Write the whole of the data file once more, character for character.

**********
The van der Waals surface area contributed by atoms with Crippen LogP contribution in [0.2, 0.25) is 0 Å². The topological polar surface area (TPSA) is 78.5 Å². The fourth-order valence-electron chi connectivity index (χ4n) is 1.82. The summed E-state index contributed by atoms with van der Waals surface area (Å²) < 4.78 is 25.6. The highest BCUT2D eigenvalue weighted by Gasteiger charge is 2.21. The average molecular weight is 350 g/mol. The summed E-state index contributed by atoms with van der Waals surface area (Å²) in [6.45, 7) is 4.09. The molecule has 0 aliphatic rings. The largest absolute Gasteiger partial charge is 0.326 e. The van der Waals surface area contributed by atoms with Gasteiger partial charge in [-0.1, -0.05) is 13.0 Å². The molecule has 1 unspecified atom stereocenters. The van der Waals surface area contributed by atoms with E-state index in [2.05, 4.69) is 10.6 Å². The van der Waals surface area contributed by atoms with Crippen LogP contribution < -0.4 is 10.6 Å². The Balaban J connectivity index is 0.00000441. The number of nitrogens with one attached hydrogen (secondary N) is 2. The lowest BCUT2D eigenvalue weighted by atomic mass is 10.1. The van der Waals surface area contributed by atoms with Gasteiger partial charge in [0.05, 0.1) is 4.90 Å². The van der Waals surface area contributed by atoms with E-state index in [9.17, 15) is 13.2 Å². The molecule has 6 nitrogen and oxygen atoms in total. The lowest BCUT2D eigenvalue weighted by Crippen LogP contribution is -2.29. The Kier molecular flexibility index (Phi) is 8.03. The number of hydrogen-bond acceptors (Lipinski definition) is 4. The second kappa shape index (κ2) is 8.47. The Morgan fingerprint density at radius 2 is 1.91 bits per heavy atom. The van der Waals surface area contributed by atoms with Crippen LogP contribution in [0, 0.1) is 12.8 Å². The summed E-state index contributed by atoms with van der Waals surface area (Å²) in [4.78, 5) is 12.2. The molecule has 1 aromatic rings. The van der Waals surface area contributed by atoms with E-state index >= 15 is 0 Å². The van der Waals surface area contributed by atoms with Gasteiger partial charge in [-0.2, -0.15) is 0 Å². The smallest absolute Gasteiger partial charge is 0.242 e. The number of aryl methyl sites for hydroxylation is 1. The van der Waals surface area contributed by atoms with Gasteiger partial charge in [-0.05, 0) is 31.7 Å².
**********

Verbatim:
The van der Waals surface area contributed by atoms with Crippen LogP contribution in [0.2, 0.25) is 0 Å². The topological polar surface area (TPSA) is 78.5 Å². The fourth-order valence-electron chi connectivity index (χ4n) is 1.82. The summed E-state index contributed by atoms with van der Waals surface area (Å²) < 4.78 is 25.6. The highest BCUT2D eigenvalue weighted by Gasteiger charge is 2.21. The average molecular weight is 350 g/mol. The summed E-state index contributed by atoms with van der Waals surface area (Å²) in [6.45, 7) is 4.09. The molecule has 0 aliphatic rings. The largest absolute Gasteiger partial charge is 0.326 e. The van der Waals surface area contributed by atoms with Gasteiger partial charge in [-0.1, -0.05) is 13.0 Å². The molecule has 1 unspecified atom stereocenters. The van der Waals surface area contributed by atoms with E-state index in [2.05, 4.69) is 10.6 Å². The van der Waals surface area contributed by atoms with Crippen LogP contribution < -0.4 is 10.6 Å². The Balaban J connectivity index is 0.00000441. The number of nitrogens with one attached hydrogen (secondary N) is 2. The lowest BCUT2D eigenvalue weighted by atomic mass is 10.1. The van der Waals surface area contributed by atoms with Gasteiger partial charge in [0.05, 0.1) is 4.90 Å². The van der Waals surface area contributed by atoms with E-state index in [9.17, 15) is 13.2 Å². The molecule has 6 nitrogen and oxygen atoms in total. The lowest BCUT2D eigenvalue weighted by Crippen LogP contribution is -2.29. The Kier molecular flexibility index (Phi) is 8.03. The number of hydrogen-bond acceptors (Lipinski definition) is 4. The second kappa shape index (κ2) is 8.47. The Morgan fingerprint density at radius 2 is 1.91 bits per heavy atom. The van der Waals surface area contributed by atoms with Crippen LogP contribution in [0, 0.1) is 12.8 Å². The summed E-state index contributed by atoms with van der Waals surface area (Å²) in [4.78, 5) is 12.2. The molecule has 1 aromatic rings. The van der Waals surface area contributed by atoms with E-state index >= 15 is 0 Å². The van der Waals surface area contributed by atoms with Gasteiger partial charge in [-0.2, -0.15) is 0 Å². The smallest absolute Gasteiger partial charge is 0.242 e. The number of aryl methyl sites for hydroxylation is 1. The van der Waals surface area contributed by atoms with Gasteiger partial charge in [-0.05, 0) is 31.7 Å².